What do you do if you suspect an elderly person is being abused?
Answering this question seems simple on the surface, right? You would assume everyone would say, “Report it!” Actually, according to the National Council on Aging, one study estimated that only 1 in 14 cases of abuse are reported to the authorities.*
So why are people reluctant to get involved? Sometimes they don’t want to report it because they haven’t personally witnessed anything, and they aren’t sure if the person actually is being abused.
People may also be afraid of the consequences if they report abuse, especially if a family member is involved. They may not want to get the police involved. Or perhaps they are afraid of causing a massive disruption in the family. Maybe a daughter is caring for Mom, and her siblings suspect she is using their mother’s money for her own purposes rather than their mom ’s care. They may be afraid that if they accuse the sister, she might walk out and leave them with the entire responsibility of taking care of Mom.
Sometimes people don’t report abuse because they don’t know who to call. So that you know, here are four ways you can report a suspected case of abuse:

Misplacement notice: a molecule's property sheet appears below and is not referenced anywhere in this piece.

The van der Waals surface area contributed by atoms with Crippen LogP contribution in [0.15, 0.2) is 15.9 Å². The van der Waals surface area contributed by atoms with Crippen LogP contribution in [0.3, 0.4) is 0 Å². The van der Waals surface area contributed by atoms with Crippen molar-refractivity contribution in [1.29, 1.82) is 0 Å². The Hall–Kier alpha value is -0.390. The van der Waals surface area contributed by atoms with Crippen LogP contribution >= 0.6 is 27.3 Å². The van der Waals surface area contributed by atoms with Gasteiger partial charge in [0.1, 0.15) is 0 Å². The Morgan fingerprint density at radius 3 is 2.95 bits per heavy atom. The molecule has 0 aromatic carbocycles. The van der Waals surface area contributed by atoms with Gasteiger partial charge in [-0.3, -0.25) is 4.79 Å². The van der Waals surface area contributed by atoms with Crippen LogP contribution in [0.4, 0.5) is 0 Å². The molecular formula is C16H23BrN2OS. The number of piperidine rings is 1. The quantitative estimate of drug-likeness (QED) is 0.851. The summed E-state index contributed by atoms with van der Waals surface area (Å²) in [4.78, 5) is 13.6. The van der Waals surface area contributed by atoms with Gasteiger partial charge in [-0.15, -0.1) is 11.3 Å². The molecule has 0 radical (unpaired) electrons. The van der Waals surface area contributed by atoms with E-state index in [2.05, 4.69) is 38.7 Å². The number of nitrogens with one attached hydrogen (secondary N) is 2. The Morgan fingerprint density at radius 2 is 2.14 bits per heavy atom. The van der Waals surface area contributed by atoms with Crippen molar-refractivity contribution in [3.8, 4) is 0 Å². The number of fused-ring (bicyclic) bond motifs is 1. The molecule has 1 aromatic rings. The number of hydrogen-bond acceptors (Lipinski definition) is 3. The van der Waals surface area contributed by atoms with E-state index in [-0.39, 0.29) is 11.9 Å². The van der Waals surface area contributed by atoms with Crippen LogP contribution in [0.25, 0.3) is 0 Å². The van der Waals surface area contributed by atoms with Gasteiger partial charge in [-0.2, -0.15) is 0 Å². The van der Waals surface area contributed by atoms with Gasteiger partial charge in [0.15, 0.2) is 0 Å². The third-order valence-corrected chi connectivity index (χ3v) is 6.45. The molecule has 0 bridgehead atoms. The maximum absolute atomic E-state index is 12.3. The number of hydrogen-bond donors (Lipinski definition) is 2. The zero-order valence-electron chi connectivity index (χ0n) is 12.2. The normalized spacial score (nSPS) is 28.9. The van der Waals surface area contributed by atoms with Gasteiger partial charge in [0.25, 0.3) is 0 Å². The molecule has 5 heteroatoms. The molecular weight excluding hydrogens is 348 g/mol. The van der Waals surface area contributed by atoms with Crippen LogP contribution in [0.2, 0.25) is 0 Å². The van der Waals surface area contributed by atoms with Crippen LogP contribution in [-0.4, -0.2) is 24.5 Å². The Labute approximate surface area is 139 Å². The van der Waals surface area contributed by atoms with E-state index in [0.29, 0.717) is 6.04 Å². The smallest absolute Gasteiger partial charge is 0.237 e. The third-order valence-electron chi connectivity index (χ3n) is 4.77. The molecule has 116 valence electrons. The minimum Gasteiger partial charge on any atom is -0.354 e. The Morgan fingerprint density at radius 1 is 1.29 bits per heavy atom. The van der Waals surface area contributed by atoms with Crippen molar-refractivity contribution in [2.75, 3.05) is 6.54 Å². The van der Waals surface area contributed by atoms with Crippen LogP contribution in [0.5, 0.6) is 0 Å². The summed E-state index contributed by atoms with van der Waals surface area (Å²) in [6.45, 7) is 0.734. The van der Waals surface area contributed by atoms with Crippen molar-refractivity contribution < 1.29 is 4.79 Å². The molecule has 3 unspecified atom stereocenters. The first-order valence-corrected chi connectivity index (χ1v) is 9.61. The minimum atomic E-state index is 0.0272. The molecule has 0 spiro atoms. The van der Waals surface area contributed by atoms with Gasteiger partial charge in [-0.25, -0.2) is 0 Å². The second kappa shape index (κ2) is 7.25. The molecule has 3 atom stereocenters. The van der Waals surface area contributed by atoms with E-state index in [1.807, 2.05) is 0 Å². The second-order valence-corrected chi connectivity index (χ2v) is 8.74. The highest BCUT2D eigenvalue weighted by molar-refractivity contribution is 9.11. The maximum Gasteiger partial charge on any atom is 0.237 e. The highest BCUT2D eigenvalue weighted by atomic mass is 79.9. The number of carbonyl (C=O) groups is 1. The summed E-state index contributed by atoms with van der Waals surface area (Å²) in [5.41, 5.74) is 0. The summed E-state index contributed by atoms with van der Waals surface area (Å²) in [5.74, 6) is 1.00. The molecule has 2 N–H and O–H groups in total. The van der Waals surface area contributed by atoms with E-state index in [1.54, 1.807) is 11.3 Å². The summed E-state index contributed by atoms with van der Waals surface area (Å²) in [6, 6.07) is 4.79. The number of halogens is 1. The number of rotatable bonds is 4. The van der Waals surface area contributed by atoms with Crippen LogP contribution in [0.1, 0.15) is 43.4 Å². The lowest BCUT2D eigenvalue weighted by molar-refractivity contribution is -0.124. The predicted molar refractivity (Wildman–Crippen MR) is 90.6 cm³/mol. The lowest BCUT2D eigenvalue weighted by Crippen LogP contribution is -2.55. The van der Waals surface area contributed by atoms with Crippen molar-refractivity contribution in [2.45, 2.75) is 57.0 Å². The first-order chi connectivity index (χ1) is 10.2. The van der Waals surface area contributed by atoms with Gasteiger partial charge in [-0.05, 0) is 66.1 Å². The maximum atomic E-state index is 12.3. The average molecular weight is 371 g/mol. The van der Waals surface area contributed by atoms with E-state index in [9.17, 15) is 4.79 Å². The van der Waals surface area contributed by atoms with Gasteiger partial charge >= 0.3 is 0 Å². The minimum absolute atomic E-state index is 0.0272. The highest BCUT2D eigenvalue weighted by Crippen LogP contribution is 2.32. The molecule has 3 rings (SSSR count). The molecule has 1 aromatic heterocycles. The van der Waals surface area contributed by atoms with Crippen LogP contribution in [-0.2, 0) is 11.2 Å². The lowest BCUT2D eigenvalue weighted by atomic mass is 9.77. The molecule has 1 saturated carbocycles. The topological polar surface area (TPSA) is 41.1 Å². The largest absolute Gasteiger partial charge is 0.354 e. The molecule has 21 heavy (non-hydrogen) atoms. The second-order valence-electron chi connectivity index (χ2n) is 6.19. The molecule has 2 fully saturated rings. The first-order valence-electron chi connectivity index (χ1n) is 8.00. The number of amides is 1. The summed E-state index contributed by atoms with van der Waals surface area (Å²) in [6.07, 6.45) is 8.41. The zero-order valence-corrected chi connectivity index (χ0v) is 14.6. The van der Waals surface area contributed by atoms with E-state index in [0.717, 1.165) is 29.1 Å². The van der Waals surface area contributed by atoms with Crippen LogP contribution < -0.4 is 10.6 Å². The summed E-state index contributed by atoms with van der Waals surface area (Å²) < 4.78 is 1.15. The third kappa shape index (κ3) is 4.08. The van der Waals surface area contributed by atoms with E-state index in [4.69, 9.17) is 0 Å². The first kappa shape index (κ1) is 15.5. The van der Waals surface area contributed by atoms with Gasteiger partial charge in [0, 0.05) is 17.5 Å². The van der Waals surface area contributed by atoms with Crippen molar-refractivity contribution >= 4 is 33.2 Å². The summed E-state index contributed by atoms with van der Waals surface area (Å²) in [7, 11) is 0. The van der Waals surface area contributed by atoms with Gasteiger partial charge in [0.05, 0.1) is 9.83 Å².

- Call the police. If you suspect someone is in immediate, life-threatening danger, call 911.
- Call Adult Protective Services. If you think someone is being abused by a relative, neighbor, or friend, call the Adult Protective Services office in your area. You can find their number by Googling Adult Protective Services and entering your town and state.
- Call Eldercare Locator at 1-800-677-1116. They have people who are experts in this area, and they will refer you to a local agency that can help.
- Contact your local Long-Term Care Ombudsman. If you think someone in a long-term care facility is being abused, talk to the administrator first. If you feel like you aren’t getting an appropriate response, contact your local Long-Term Care Ombudsman. The people in this social services program are committed to making sure that residents in long-term care facilities receive proper care. They help resolve conflicts between facilities, residents, and their families, and if you lodge a complaint, someone will go into the facility, check it out, and help solve the problem. Google LTCombudsman.org and click on the map on the left-hand side of the page.
The thing to remember is that people who are elderly, frail, and unable to manage on their own, need advocates. If you suspect someone is being abused financially, emotionally, physically, or you think they may be suffering from social isolation or neglect, please contact someone who can help them and protect them from further harm.